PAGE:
US fosters more cooperation in the fight against climate changeApril 23, 2013
John Kerry makes climate change a major subject during tour of Asia
Recently appointed U.S. Secretary of State John Kerry has embarked on his first official tour of Asia in his new position. Kerry’s tour of Asia is not for leisure, however, as the Secretary of State has been working to draw more attention to climate change. The U.S. federal government has been growing to become a strong supporter of renewable energy and had been showing more concern for the possible threat of climate change. During his tour of Asia, Kerry managed to win strong support for the country’s continued efforts to combat climate change.
China and Japan agree to cooperate against climate change
Over the past weekend, Kerry encouraged both Japan and China to sign a cooperation agreement, which will have the two countries work with each other, as well as the U.S., to implement practical measures to reduce greenhouse gas emissions. Japan has already targeted emissions aggressively, working to adopt renewable energy as a replacement for fossil-fuels. China, however, has often avoided the issue of emissions and climate change in the past. Recently, China has been making strides to address air pollution, signaling that the country may be ready to address its issues more seriously.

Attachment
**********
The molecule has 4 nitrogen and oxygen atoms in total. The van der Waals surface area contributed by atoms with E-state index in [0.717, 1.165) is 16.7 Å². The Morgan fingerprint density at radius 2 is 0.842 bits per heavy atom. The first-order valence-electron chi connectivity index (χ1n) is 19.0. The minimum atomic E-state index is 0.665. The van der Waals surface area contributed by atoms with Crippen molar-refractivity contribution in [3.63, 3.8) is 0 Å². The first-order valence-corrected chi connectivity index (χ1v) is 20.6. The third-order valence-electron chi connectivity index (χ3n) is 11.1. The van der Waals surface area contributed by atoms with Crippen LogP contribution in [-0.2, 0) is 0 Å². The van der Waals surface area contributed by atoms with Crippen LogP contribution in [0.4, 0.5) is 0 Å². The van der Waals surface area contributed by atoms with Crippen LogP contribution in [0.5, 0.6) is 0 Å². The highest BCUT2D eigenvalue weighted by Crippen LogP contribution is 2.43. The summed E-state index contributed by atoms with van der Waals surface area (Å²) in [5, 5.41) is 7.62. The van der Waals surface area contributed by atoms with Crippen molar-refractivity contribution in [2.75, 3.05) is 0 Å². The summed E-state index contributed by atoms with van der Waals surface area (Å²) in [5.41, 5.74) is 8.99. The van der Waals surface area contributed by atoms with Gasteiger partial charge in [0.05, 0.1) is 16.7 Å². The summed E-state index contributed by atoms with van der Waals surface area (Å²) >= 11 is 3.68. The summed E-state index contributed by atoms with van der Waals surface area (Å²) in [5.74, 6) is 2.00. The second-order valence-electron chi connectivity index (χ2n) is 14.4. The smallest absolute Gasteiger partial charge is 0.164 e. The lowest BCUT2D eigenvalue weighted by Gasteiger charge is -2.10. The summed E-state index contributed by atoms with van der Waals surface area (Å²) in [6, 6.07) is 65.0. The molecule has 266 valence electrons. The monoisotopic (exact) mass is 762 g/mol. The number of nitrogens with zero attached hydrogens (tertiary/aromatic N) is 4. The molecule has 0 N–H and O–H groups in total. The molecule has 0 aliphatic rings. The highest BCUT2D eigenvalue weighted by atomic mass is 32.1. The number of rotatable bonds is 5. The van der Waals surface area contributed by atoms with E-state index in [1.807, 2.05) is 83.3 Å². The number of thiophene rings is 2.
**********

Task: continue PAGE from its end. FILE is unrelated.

Agreement may spur China to take more aggressive action
Along with the U.S., China is one of the largest emitters in the world. The country consumes vast amounts of fossil-fuels, much of which is used to power industry. While this rampant consumption has helped the country promote renewable energy through leveraging its industrial might to produce more solar panels and other such technologies, it has also contributed to the large amounts of air pollution that can be found throughout the country. China’s emissions reduction efforts may be kicked into high gear per the new agreement.
More work must be done to derail a potential catastrophic threat
The Union of Concerned Scientists, an independent science organization, claims that the agreement is promising progress toward a unified effort against climate change. More work must be done before climate change can be consider nothing more than a passing inconvenience, however. Renewable energy adoption is on the rise as more countries begin to consider sustainability a matter of economics rather than one of politics. The organization claims that more cooperation must be fostered between countries in order for renewable energy and emissions reduction efforts can make sufficient progress to derail climate change.